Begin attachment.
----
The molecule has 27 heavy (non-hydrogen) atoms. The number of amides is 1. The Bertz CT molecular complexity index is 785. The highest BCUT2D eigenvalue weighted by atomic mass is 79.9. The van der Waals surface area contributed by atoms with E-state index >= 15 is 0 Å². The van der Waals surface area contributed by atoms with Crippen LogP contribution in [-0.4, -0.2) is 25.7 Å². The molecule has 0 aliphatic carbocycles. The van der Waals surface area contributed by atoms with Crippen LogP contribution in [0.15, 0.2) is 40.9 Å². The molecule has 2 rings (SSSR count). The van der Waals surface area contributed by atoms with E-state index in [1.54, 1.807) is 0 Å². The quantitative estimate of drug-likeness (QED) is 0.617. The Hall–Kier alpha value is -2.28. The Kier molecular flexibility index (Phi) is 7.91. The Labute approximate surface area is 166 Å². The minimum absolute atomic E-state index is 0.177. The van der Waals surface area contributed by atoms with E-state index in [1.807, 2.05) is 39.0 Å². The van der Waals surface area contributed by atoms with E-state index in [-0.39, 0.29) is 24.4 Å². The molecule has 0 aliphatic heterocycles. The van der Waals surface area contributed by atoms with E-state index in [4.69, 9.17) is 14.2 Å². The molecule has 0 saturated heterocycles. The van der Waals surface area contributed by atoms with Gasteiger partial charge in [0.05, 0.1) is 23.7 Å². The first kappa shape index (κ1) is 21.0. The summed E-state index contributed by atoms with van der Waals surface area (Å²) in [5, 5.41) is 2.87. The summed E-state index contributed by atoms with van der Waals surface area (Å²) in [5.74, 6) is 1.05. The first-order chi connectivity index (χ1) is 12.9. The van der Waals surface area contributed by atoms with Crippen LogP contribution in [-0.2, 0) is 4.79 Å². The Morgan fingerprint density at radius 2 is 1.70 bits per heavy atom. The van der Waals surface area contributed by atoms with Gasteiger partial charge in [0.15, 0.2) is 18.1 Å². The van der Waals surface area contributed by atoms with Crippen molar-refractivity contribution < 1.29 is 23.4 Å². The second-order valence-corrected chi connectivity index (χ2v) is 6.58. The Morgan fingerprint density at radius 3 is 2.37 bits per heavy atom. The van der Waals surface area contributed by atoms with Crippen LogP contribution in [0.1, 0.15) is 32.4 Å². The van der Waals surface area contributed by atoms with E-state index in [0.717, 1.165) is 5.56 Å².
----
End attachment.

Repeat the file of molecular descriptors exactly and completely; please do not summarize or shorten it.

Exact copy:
The molecule has 27 heavy (non-hydrogen) atoms. The number of amides is 1. The Bertz CT molecular complexity index is 785. The highest BCUT2D eigenvalue weighted by atomic mass is 79.9. The van der Waals surface area contributed by atoms with E-state index >= 15 is 0 Å². The van der Waals surface area contributed by atoms with Crippen LogP contribution in [-0.4, -0.2) is 25.7 Å². The molecule has 0 aliphatic carbocycles. The van der Waals surface area contributed by atoms with Crippen LogP contribution in [0.15, 0.2) is 40.9 Å². The molecule has 2 rings (SSSR count). The van der Waals surface area contributed by atoms with E-state index in [1.54, 1.807) is 0 Å². The quantitative estimate of drug-likeness (QED) is 0.617. The Hall–Kier alpha value is -2.28. The Kier molecular flexibility index (Phi) is 7.91. The Labute approximate surface area is 166 Å². The minimum absolute atomic E-state index is 0.177. The van der Waals surface area contributed by atoms with E-state index in [1.807, 2.05) is 39.0 Å². The van der Waals surface area contributed by atoms with E-state index in [-0.39, 0.29) is 24.4 Å². The molecule has 0 aliphatic heterocycles. The van der Waals surface area contributed by atoms with E-state index in [4.69, 9.17) is 14.2 Å². The molecule has 0 saturated heterocycles. The van der Waals surface area contributed by atoms with Gasteiger partial charge in [0.05, 0.1) is 23.7 Å². The first kappa shape index (κ1) is 21.0. The summed E-state index contributed by atoms with van der Waals surface area (Å²) in [5, 5.41) is 2.87. The summed E-state index contributed by atoms with van der Waals surface area (Å²) in [5.74, 6) is 1.05. The first-order chi connectivity index (χ1) is 12.9. The van der Waals surface area contributed by atoms with Crippen LogP contribution in [-0.2, 0) is 4.79 Å². The Morgan fingerprint density at radius 2 is 1.70 bits per heavy atom. The van der Waals surface area contributed by atoms with Gasteiger partial charge in [0.15, 0.2) is 18.1 Å². The van der Waals surface area contributed by atoms with Crippen molar-refractivity contribution < 1.29 is 23.4 Å². The second-order valence-corrected chi connectivity index (χ2v) is 6.58. The Morgan fingerprint density at radius 3 is 2.37 bits per heavy atom. The van der Waals surface area contributed by atoms with Crippen LogP contribution in [0.1, 0.15) is 32.4 Å². The van der Waals surface area contributed by atoms with E-state index in [0.717, 1.165) is 5.56 Å².